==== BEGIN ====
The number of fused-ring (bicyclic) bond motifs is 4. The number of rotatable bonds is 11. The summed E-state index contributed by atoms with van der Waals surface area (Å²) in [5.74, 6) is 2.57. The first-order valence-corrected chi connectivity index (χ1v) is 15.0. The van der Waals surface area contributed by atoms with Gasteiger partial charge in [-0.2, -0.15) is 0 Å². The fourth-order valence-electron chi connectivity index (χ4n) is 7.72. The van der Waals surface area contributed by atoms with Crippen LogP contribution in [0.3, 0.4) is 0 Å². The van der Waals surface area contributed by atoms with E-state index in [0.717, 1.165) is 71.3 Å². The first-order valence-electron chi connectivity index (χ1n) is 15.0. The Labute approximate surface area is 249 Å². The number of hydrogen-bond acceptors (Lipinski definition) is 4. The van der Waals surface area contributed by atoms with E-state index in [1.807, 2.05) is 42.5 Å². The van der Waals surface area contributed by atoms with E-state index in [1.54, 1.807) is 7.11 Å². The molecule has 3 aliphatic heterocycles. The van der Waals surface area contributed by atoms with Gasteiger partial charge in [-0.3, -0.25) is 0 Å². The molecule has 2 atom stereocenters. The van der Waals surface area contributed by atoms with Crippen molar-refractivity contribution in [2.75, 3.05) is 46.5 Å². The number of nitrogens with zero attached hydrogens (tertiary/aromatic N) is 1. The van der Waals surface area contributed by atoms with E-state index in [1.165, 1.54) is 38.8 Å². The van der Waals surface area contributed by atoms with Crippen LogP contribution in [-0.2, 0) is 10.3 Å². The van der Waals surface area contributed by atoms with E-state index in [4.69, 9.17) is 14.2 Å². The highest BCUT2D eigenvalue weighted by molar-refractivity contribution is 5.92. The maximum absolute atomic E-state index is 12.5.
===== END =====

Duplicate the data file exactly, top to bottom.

The number of fused-ring (bicyclic) bond motifs is 4. The number of rotatable bonds is 11. The summed E-state index contributed by atoms with van der Waals surface area (Å²) in [5.74, 6) is 2.57. The first-order valence-corrected chi connectivity index (χ1v) is 15.0. The van der Waals surface area contributed by atoms with Gasteiger partial charge in [-0.2, -0.15) is 0 Å². The fourth-order valence-electron chi connectivity index (χ4n) is 7.72. The van der Waals surface area contributed by atoms with Crippen LogP contribution in [0.3, 0.4) is 0 Å². The van der Waals surface area contributed by atoms with E-state index in [0.717, 1.165) is 71.3 Å². The first-order valence-electron chi connectivity index (χ1n) is 15.0. The Labute approximate surface area is 249 Å². The number of hydrogen-bond acceptors (Lipinski definition) is 4. The van der Waals surface area contributed by atoms with E-state index in [1.807, 2.05) is 42.5 Å². The van der Waals surface area contributed by atoms with E-state index in [1.54, 1.807) is 7.11 Å². The molecule has 3 aliphatic heterocycles. The van der Waals surface area contributed by atoms with Gasteiger partial charge in [-0.3, -0.25) is 0 Å². The molecule has 2 atom stereocenters. The van der Waals surface area contributed by atoms with Crippen molar-refractivity contribution in [2.75, 3.05) is 46.5 Å². The number of nitrogens with zero attached hydrogens (tertiary/aromatic N) is 1. The van der Waals surface area contributed by atoms with E-state index in [1.165, 1.54) is 38.8 Å². The van der Waals surface area contributed by atoms with Crippen LogP contribution in [-0.2, 0) is 10.3 Å². The van der Waals surface area contributed by atoms with E-state index in [4.69, 9.17) is 14.2 Å². The highest BCUT2D eigenvalue weighted by molar-refractivity contribution is 5.92. The maximum absolute atomic E-state index is 12.5.